Ongoing assessment of the effectiveness of the employer's TB prevention program must be conducted.



All District Managers, compliance personnel and Medical Unit consultants shall adhere to the following inspection procedures whenever performing a TB-related inspection.

1. Injury and Illness Prevention (IIP) Program and Other Documentation

The inspection must include reviewing the employer's IIP Program and any other pertinent documentation, including employee training materials, the employer's Cal/OSHA 200 Log, medical records, PPD skin test results, ventilation records, exposure records and TB exposure control procedures. Careful examination of the facility's procedures for TB control is the core element of these inspections.

2. Sources of Exposure

The industrial hygienist and Medical Unit staff must identify the sources of possible TB exposure for each increased-risk worksite. In hospital settings, the industrial hygienist and Medical Unit staff must determine whether high-risk procedures are performed. Isolation rooms can be potential sources of TB exposure, especially if negative pressure ventilation is ineffective, or proper patient care practices, e.g., keeping the door closed and ensuring that the patient covers his or her mouth when coughing, are not followed.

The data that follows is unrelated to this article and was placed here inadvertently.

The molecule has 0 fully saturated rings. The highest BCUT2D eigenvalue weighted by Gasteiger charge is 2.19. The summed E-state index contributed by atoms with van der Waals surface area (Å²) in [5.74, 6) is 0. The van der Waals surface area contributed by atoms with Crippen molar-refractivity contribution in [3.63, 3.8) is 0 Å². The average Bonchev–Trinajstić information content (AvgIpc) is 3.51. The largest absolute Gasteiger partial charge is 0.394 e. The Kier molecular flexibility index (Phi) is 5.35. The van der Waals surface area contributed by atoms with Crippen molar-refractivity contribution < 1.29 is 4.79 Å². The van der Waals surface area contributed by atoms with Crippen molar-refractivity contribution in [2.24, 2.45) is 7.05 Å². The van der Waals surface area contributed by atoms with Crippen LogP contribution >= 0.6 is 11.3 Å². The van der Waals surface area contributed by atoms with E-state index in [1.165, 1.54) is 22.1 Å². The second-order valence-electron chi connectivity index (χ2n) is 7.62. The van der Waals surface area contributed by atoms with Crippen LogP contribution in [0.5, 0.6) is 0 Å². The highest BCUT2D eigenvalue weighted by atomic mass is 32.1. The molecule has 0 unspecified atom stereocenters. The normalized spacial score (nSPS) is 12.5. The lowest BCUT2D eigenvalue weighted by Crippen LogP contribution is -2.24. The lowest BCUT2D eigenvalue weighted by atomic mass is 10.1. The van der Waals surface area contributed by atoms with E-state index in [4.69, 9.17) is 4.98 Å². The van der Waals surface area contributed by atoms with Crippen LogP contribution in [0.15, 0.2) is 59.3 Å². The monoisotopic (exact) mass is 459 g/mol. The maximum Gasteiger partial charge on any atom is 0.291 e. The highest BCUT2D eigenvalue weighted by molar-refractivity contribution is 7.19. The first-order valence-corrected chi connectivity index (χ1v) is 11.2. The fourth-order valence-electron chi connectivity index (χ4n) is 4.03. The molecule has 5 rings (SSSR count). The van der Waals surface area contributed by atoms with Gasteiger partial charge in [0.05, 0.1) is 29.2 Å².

3. Employee Interviews

The industrial hygienist and Medical Unit staff must select employees from appropriate areas of the workplace to interview in order to determine the accuracy of the Cal/OSHA 200 Log entries, the effectiveness of employee training, and the employer's compliance with its own infection control procedures. Employees who have had exposure incidents, PPD skin test conversions, or infectious tuberculosis should be interviewed, preferably by a Medical Unit consultant, to determine the work-relatedness of their TB infection or disease.

4. Review of Medical Records

Review of pertinent medical records can be an important source of information regarding the effectiveness of the employer's TB infection control procedures. Usually, the Medical Unit consultants will perform this function.

5. Walkthrough

The industrial hygienist and Medical Unit consultants must evaluate engineering controls, work practices and respiratory protection used to prevent occupational TB exposure, through direct observation where feasible. The industrial hygienist and Medical Unit consultants shall take the necessary precautions to avoid close contact with any confirmed or suspect case of infectious TB. The industrial hygienist and Medical Unit staff should not enter work areas while high-risk medical procedures are being performed. Should it be necessary to enter such work areas, appropriate respiratory protection shall be used in accordance with P&P C-172 and the Division's Respiratory Protection Program.